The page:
Candy-Hoover, the owners of the former Hoover manufacturing site in Merthyr, which ceased production last year, are in discussions with a number of property development companies over a land sale.
Italian-owned Candy Hoover, closed its non-profit-making manufacturing facility at the 40-acre site with the loss more than 300 jobs last spring.
However, there remains a warehouse and after-sales and corporate HQ operations employing around 130.
It is understood that Candy Hoover are looking to get £15-20m for the land.
It is in talks with a number of developers, including Cardiff-based Atlantic Properties, chaired by Merthyr-born entrepreneur and chairman of rugby region the Cardiff Blues, Peter Thomas.
The numerous proposals are for a mixed development on the site, which as well as business units would include housing and retail.
Any deal could see all three, or part of, the remaining Hoover activities retaining a presence on a new mixed scheme.
The current warehouse facility, which extends to 250,000 sq ft, is at the one end of the site.
If it remained it would reduce the amount of land for sale to any developer by around 12 acres.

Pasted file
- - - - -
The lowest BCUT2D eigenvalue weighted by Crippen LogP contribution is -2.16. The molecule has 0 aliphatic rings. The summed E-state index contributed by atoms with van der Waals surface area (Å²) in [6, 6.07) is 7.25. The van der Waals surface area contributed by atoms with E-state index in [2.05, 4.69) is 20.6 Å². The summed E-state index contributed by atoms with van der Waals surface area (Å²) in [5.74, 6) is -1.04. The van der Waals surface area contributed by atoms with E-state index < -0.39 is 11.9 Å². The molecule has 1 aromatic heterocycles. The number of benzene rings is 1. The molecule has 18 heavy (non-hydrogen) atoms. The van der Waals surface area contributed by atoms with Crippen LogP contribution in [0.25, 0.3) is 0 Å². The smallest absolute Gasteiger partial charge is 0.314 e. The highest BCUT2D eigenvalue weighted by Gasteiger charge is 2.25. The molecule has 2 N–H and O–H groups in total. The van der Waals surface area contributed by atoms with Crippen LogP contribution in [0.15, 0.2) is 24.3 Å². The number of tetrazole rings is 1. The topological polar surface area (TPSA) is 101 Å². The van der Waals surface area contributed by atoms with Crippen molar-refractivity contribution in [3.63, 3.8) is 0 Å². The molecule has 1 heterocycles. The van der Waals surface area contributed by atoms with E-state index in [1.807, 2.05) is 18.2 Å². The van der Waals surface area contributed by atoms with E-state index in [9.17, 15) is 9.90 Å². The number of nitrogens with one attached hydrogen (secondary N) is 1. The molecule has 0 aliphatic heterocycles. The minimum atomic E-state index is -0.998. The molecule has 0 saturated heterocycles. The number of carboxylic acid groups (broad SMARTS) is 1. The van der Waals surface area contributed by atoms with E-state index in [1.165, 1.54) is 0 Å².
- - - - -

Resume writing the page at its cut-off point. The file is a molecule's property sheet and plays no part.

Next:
However, Candy Hoover could opt to establish a warehouse and distribution facility closer to where its parts are shipped into the UK at Dover.
In that case Hoover could opt to keep its after-sales and corporate HQ at the site "“ housed in a new 25,000 sq ft office facility.
If Hoover was to remain on site it would provide a rental revenue for any developer. Based on a modest rent of £6 per sq ft it would produce an annual rental income of £125,000.
However, to make any scheme commercially viable it would require a significant housing and retailing element.
As part of its numerous options Hoover could also opt to sell off the land and locate its HQ and after-sales operations at another site in Merthyr.
Yesterday senior executive at the Merthyr plant David Lunt said: "We have not formally marketed the site, but have been contacted by a number of interested property developers, of which Atlantic Properties is one.
"Clearly there is a huge gap where we once had manufacturing and the company's shareholders are interested in maximising the value of the site.
"There are strong arguments for keeping all three existing elements on site and equally against.
"There is a lot of finance to be done: which is how much we can sell the site for."
Mr Lunt said that no time frame had been set for concluding any land deal.